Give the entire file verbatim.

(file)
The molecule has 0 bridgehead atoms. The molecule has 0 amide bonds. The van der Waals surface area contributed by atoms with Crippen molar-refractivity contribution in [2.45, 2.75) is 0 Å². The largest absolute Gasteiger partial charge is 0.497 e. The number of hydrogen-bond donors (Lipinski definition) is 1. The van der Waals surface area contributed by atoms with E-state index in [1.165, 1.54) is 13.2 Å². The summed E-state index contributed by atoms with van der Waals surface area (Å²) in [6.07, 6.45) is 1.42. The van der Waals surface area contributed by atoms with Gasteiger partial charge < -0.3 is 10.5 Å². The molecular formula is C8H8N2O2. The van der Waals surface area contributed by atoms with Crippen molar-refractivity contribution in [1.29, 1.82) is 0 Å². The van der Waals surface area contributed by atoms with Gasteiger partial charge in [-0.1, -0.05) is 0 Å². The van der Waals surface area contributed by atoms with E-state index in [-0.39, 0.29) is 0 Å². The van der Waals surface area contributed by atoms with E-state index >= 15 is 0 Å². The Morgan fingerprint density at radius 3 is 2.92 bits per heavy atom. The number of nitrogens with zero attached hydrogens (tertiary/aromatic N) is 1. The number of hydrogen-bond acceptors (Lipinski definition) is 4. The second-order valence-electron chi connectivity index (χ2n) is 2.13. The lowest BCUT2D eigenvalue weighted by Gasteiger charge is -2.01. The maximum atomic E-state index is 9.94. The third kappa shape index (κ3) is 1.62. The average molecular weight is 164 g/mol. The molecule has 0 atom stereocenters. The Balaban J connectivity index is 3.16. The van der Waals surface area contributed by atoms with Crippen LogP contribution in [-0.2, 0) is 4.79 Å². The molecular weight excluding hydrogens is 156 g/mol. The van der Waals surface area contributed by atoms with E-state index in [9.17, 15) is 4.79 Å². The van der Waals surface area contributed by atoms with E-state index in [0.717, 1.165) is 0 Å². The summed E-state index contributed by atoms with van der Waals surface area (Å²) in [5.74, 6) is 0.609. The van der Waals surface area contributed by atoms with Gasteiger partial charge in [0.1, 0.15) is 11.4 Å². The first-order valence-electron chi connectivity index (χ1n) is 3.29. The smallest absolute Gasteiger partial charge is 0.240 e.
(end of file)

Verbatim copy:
The molecule has 0 bridgehead atoms. The molecule has 0 amide bonds. The van der Waals surface area contributed by atoms with Crippen molar-refractivity contribution in [2.45, 2.75) is 0 Å². The largest absolute Gasteiger partial charge is 0.497 e. The number of hydrogen-bond donors (Lipinski definition) is 1. The van der Waals surface area contributed by atoms with E-state index in [1.165, 1.54) is 13.2 Å². The summed E-state index contributed by atoms with van der Waals surface area (Å²) in [6.07, 6.45) is 1.42. The van der Waals surface area contributed by atoms with Gasteiger partial charge < -0.3 is 10.5 Å². The molecular formula is C8H8N2O2. The van der Waals surface area contributed by atoms with Crippen molar-refractivity contribution in [1.29, 1.82) is 0 Å². The van der Waals surface area contributed by atoms with Gasteiger partial charge in [-0.1, -0.05) is 0 Å². The van der Waals surface area contributed by atoms with E-state index in [-0.39, 0.29) is 0 Å². The van der Waals surface area contributed by atoms with E-state index >= 15 is 0 Å². The Morgan fingerprint density at radius 3 is 2.92 bits per heavy atom. The number of nitrogens with zero attached hydrogens (tertiary/aromatic N) is 1. The number of hydrogen-bond acceptors (Lipinski definition) is 4. The second-order valence-electron chi connectivity index (χ2n) is 2.13. The lowest BCUT2D eigenvalue weighted by Gasteiger charge is -2.01. The maximum atomic E-state index is 9.94. The third kappa shape index (κ3) is 1.62. The average molecular weight is 164 g/mol. The molecule has 0 atom stereocenters. The Balaban J connectivity index is 3.16. The van der Waals surface area contributed by atoms with Crippen LogP contribution in [-0.2, 0) is 4.79 Å². The molecular weight excluding hydrogens is 156 g/mol. The van der Waals surface area contributed by atoms with E-state index in [9.17, 15) is 4.79 Å². The van der Waals surface area contributed by atoms with E-state index in [0.717, 1.165) is 0 Å². The summed E-state index contributed by atoms with van der Waals surface area (Å²) in [5.74, 6) is 0.609. The van der Waals surface area contributed by atoms with Gasteiger partial charge in [0.1, 0.15) is 11.4 Å². The first-order valence-electron chi connectivity index (χ1n) is 3.29. The smallest absolute Gasteiger partial charge is 0.240 e.